Roel Reiné’s historical drama Admiral: Michiel de Ruyter is to receive a gala presentation at this year’s fifth edition of the Beijing International Film Festival (17-20 April). Co-produced for Flanders by Ciné Cri de Coeur, the film was supported by the Screen Flanders Economic Fund.
Set in the mid-17th Century, Admiral: Michiel de Ruyter tells the story of the legendary Dutch admiral and takes us back to the time when the Netherlands was one of the world’s largest maritime nations. Politically, the Orangists and the republicans are locked in a battle for power. While republican Johan de Witt is the most powerful man in the the country, his opponents try to appoint the inexperienced but very ambitious young prince William III to the key position of ‘stadtholder’. The republicans are dedicated to winning the war against the English. When De Ruyter succeeds in defeating the English fleet he becomes incredibly popular, but conspiracies lead to a conflict with the supporters of the prince. The House of Orange sharpens its knives and De Ruyter is sucked into a political battle.
On April 17, Twilight of a Life by Sylvain Biegeleisen is to open the International Documentary Film Festival Visions du Réel in Nyon, Switzerland. The festival programme also includes Battles, The Rabbit and the Teasel and the short film On Difference As Such. A fifth documentary from Flanders, The Colour of the Chameleon, has been selected for the Pitching du Réel co-production platform. Visions du Réel runs from 17-25 April.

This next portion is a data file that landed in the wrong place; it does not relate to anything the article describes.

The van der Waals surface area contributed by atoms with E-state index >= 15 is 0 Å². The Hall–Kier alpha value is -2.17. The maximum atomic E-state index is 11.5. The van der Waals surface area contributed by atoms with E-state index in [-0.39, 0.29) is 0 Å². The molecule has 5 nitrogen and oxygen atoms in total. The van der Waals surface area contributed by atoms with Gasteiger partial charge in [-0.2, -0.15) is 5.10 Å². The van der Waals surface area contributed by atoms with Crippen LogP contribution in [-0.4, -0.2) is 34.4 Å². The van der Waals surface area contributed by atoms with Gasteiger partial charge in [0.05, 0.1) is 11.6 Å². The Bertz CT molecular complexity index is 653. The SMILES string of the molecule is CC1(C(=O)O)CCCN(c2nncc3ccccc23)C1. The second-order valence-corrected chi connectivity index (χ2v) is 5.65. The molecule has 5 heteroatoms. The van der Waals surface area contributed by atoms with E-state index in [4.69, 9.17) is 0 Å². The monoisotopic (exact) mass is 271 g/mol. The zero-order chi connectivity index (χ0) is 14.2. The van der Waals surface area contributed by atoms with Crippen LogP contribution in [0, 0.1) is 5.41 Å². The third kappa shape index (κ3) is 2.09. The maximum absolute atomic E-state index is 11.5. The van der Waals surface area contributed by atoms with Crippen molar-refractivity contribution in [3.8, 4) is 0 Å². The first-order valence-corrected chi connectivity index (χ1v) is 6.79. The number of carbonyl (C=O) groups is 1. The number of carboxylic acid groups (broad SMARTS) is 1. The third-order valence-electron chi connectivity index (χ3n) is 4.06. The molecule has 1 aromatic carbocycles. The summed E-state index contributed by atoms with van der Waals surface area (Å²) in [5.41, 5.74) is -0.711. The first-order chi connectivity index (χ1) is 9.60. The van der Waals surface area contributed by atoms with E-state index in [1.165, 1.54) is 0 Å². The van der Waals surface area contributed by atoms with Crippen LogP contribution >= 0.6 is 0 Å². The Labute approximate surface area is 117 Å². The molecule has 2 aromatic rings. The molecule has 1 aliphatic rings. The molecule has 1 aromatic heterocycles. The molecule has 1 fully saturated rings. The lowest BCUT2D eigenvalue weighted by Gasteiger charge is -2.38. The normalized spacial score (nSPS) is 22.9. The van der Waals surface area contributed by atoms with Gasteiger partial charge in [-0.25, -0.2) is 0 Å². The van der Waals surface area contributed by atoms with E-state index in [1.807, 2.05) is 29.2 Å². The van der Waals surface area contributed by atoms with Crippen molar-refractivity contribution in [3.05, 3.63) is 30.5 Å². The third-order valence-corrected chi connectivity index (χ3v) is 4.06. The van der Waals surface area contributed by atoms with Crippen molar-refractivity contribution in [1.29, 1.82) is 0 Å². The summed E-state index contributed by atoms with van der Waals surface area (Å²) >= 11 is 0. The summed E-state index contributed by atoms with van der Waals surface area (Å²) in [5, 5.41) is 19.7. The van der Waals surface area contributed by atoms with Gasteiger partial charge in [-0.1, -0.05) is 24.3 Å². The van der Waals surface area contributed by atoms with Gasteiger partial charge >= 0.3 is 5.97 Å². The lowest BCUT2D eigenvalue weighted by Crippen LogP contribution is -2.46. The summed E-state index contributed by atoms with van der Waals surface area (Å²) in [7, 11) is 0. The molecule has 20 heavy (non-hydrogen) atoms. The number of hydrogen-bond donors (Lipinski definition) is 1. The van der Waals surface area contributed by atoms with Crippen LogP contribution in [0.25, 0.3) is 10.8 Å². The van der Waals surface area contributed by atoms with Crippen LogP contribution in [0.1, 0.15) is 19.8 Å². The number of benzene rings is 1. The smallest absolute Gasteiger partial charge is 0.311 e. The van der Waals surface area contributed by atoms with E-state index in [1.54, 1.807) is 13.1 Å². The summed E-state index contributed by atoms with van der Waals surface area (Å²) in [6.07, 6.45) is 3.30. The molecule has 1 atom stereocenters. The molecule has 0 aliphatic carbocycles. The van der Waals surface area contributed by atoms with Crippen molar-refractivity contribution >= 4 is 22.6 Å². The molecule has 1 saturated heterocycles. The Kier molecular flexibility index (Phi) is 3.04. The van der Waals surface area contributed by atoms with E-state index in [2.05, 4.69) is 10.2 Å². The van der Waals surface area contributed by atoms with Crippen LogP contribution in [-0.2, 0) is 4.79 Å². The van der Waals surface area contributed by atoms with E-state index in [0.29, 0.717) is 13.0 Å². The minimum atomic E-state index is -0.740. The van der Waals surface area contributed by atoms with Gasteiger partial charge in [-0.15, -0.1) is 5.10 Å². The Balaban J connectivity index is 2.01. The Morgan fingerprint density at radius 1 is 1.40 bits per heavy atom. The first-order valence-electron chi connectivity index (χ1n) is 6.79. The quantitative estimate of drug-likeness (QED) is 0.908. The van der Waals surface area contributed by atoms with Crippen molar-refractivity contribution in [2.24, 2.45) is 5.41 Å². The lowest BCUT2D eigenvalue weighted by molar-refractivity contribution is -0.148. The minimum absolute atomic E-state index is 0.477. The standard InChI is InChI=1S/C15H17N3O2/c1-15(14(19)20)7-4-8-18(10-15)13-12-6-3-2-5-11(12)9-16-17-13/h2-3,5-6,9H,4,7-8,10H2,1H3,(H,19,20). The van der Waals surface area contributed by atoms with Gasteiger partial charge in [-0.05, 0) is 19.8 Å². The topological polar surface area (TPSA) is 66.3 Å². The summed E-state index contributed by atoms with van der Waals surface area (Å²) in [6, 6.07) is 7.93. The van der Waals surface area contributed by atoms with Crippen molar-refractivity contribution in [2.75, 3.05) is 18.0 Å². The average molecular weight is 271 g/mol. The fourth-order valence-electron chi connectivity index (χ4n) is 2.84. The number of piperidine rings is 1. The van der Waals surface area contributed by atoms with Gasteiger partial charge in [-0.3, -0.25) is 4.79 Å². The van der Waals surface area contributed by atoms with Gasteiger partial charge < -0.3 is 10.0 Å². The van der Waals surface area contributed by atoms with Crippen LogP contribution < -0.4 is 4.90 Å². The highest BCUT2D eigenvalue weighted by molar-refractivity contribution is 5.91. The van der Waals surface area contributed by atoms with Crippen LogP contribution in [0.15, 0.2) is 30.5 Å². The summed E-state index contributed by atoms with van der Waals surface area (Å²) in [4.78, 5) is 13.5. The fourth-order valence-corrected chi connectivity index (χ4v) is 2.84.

This year’s opening film, Twilight of a Life, is an upbeat portrait of a 94-year-old woman confronting the restrictions of her age, and the relationship she has with her son (and the film’s director), Sylvain Biegeleisen. Although doctors once gave her just weeks to live, she lived another two years. For her son, this became an opportunity to create a film about life, full of humou
Paradise Trips, the feature film debut by Flemish director Raf Reyntjens, is to be released in its home territory on August 19. Starring Jeroen Perceval (Bullhead) and Gene Bervoets (Borgman), the film will be distributed by Cinéart.
All his life, coach driver Mario has shuttled old age pensioners to the sunny south. Today, on the verge of his own retirement, he has to take a motley crew of partygoers to a music festival in Croatia. But what was to be Mario's final job soon turns into a life-changing road trip, confronting him not only with his own prejudices but also with his long-lost son.
The 42nd annual Athens International Film + Video Festival kicked off on April 3 with seven Flemish productions in its line-up. Selected films include Alidor Dolfing’s Wien for Life; A Handful by Katrien Vermeire; and Olivier Vanden Bussche’s animated short To Build a Fire.
An Vrombaut, author of the successful British animated series 64 Zoo Lane, will be in Athens with The Tie. The short animation film tells the story of the chance meeting between a small giraffe and a tall one. Despite their obvious difference in stature, they discover a kinship.
The Screen Flanders-supported drama series The Missing has been nominated for three BAFTA Television Awards. The eight-parter, co-produced with and mainly shot in Belgium, is nominated in the categories Best Leading Actor (James Nesbitt), Best Supporting Actor (Ken Stott) and Best Drama Series. The series is also nominated for the Radio Times Audience Award. Czar TV co-produced the series for Flanders with the support of the Screen Flanders economic fund and the Belgian federal tax shelter.